L-R: Jayne Lewis and Danielle Allen.


This content was supplied by Darrell Croker, Senior Consultant from Purser Corporate Communication.

Craft beer is the new black and ‘it girls’ are sampling boutique brews in greater numbers. As Australia’s interest in produce, cooking and the dining experience burgeons, there is a concomitant attention to beverages. Behind the scenes, women have been significant players in the craft beer industry since the get-go. Many are now well-established operators, and brewing up interest alongside them is everyone from bloggers to barley experts.

South Australia prides itself as ‘the flavour state’ and Adelaide will host the largest annual gathering of brewers in Australia for the Craft Beer Industry Association’s (now the Independent Brewers Association) national conference, trade expo and awards from 25 to 27 July. The association exists to build excellence and best practice in the Australian beer industry. The 2017 awards, to be held at Adelaide Oval on Thursday, 27 July, will raise a glass to craft, creativity and class. Significant players laud the craft beer industry’s gender neutrality, and attendees and possible award winners will include a significant proportion of women.

L-R: Danielle Allen and Jayne Lewis.

Danielle Allen is the Co-Owner of Two Birds Brewing at Spotswood in Melbourne. Karen Golding operates Red Hill Brewing in Victoria’s Mornington Peninsula. They are passionate about craft beer and its role in broader lifestyle and gastronomic trends.

Danielle had a solid 10-year background in product development and marketing. Her partner at Two Birds, Jayne Lewis, had been working as a brewer for almost 10 years and had some ideas on new beers.

“Jayne was originally a winemaker by trade, but transitioned into brewing after seeing the light and realising that brewing allows a lot more creativity,” says Allen. “I had always wanted to start my own business. I was waiting for the light-bulb moment and it all became clear over a beer.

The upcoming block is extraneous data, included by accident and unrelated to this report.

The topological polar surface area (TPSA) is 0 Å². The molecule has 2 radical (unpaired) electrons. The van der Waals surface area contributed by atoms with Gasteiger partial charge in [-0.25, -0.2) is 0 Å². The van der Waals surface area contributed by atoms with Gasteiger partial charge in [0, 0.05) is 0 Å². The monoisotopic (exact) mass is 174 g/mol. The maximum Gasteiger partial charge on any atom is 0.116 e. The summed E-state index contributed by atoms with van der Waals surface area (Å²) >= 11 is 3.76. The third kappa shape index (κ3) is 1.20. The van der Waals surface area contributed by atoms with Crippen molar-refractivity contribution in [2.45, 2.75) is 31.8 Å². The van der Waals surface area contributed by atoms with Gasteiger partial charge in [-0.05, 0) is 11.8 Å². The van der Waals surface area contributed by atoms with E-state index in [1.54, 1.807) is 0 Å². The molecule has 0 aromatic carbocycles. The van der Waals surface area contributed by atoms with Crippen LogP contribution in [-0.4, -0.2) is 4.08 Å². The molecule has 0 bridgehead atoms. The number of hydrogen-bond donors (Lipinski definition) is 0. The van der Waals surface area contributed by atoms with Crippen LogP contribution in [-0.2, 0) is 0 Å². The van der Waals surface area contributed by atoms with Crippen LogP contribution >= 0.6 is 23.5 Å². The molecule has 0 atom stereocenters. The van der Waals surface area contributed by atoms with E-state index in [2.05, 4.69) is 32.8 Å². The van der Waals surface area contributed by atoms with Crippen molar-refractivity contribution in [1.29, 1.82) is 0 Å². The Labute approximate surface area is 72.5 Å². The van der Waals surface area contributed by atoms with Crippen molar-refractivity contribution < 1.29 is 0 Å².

“We were holidaying in the US and visiting lots of really cool brew pubs and small breweries. Our skills were complementary and it made total sense for us to team up and use our experience to start a brewing company together. We launched our first beer together in 2011 and have been growing and building on our business every year since then. We now have 20 employees and a brewery with a tasting room.”

The word ‘flavour’ is the one constant when talking to those in the craft beer industry. Allen points out there are different recipes for everything and different recipes are called on for different reasons, whether it’s price consciousness, simplicity of flavour, or to dial up the aromas and flavours. “We’re lovers of food and dining experiences,” she says, “so we support as many events as we can that give us the opportunity to match our beers with food and talk about the pairings.”

Dave and Karen Golding

Karen Golding’s Red Hill Brewing in Victoria’s Mornington Peninsula is totally “paddock to plate”.

“We are very artisanal in how we grow our own hops and brew and package everything in-house in our own brewery,” she says. “We hope that is what people love about our products, 100 per cent authentic, small-batch craft beer.”